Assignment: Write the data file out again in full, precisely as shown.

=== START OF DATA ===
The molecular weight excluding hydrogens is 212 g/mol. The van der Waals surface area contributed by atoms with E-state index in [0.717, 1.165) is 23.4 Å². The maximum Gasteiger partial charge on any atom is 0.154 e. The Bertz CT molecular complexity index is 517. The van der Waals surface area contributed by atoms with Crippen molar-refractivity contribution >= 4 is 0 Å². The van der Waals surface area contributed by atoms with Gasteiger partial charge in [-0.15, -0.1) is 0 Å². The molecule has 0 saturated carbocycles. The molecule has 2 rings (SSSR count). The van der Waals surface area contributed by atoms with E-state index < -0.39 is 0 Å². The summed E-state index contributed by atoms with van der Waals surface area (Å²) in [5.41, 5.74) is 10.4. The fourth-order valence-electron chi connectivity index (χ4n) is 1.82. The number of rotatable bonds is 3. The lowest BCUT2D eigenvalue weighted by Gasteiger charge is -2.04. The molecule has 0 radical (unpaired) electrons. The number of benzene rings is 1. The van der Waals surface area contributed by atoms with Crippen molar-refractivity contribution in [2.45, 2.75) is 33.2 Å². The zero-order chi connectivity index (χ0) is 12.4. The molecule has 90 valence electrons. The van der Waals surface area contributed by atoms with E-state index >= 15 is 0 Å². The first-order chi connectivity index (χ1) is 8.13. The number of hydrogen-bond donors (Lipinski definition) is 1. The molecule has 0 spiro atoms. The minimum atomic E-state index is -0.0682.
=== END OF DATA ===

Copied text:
The molecular weight excluding hydrogens is 212 g/mol. The van der Waals surface area contributed by atoms with E-state index in [0.717, 1.165) is 23.4 Å². The maximum Gasteiger partial charge on any atom is 0.154 e. The Bertz CT molecular complexity index is 517. The van der Waals surface area contributed by atoms with Crippen molar-refractivity contribution >= 4 is 0 Å². The van der Waals surface area contributed by atoms with Gasteiger partial charge in [-0.15, -0.1) is 0 Å². The molecule has 0 saturated carbocycles. The molecule has 2 rings (SSSR count). The van der Waals surface area contributed by atoms with E-state index < -0.39 is 0 Å². The summed E-state index contributed by atoms with van der Waals surface area (Å²) in [5.41, 5.74) is 10.4. The fourth-order valence-electron chi connectivity index (χ4n) is 1.82. The number of rotatable bonds is 3. The lowest BCUT2D eigenvalue weighted by Gasteiger charge is -2.04. The molecule has 0 radical (unpaired) electrons. The number of benzene rings is 1. The van der Waals surface area contributed by atoms with Crippen molar-refractivity contribution in [2.45, 2.75) is 33.2 Å². The zero-order chi connectivity index (χ0) is 12.4. The molecule has 90 valence electrons. The van der Waals surface area contributed by atoms with E-state index >= 15 is 0 Å². The first-order chi connectivity index (χ1) is 8.13. The number of hydrogen-bond donors (Lipinski definition) is 1. The molecule has 0 spiro atoms. The minimum atomic E-state index is -0.0682.